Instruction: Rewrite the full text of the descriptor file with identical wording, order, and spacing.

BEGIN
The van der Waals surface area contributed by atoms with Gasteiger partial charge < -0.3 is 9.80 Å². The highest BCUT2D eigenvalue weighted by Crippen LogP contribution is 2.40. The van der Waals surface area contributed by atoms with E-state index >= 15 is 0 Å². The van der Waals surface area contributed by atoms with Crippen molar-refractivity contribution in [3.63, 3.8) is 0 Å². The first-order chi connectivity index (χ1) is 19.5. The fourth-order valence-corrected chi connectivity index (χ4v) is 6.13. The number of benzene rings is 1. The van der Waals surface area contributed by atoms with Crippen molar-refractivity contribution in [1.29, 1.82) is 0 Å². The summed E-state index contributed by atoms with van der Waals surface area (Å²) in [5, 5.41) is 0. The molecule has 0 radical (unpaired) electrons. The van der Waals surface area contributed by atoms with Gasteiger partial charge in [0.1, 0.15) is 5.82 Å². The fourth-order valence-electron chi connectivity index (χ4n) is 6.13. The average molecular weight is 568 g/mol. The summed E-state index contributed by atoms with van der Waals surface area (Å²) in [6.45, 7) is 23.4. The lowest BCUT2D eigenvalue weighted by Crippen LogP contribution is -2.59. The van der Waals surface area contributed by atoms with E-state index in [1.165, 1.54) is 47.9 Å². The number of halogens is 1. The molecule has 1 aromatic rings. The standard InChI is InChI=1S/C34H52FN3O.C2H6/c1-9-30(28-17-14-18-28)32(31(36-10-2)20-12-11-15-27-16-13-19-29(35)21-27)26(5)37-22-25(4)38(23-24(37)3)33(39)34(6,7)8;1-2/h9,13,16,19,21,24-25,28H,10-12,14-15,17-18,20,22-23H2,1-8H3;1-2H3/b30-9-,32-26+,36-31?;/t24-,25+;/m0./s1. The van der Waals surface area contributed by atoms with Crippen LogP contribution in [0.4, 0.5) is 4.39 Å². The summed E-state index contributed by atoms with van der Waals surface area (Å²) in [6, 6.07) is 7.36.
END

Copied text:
The van der Waals surface area contributed by atoms with Gasteiger partial charge < -0.3 is 9.80 Å². The highest BCUT2D eigenvalue weighted by Crippen LogP contribution is 2.40. The van der Waals surface area contributed by atoms with E-state index >= 15 is 0 Å². The van der Waals surface area contributed by atoms with Crippen molar-refractivity contribution in [3.63, 3.8) is 0 Å². The first-order chi connectivity index (χ1) is 19.5. The fourth-order valence-corrected chi connectivity index (χ4v) is 6.13. The number of benzene rings is 1. The van der Waals surface area contributed by atoms with Crippen molar-refractivity contribution in [1.29, 1.82) is 0 Å². The summed E-state index contributed by atoms with van der Waals surface area (Å²) in [5, 5.41) is 0. The molecule has 0 radical (unpaired) electrons. The van der Waals surface area contributed by atoms with Gasteiger partial charge in [0.1, 0.15) is 5.82 Å². The fourth-order valence-electron chi connectivity index (χ4n) is 6.13. The average molecular weight is 568 g/mol. The summed E-state index contributed by atoms with van der Waals surface area (Å²) in [6.45, 7) is 23.4. The lowest BCUT2D eigenvalue weighted by Crippen LogP contribution is -2.59. The van der Waals surface area contributed by atoms with E-state index in [1.165, 1.54) is 47.9 Å². The number of halogens is 1. The molecule has 1 aromatic rings. The standard InChI is InChI=1S/C34H52FN3O.C2H6/c1-9-30(28-17-14-18-28)32(31(36-10-2)20-12-11-15-27-16-13-19-29(35)21-27)26(5)37-22-25(4)38(23-24(37)3)33(39)34(6,7)8;1-2/h9,13,16,19,21,24-25,28H,10-12,14-15,17-18,20,22-23H2,1-8H3;1-2H3/b30-9-,32-26+,36-31?;/t24-,25+;/m0./s1. The van der Waals surface area contributed by atoms with Crippen LogP contribution in [0.4, 0.5) is 4.39 Å². The summed E-state index contributed by atoms with van der Waals surface area (Å²) in [6, 6.07) is 7.36.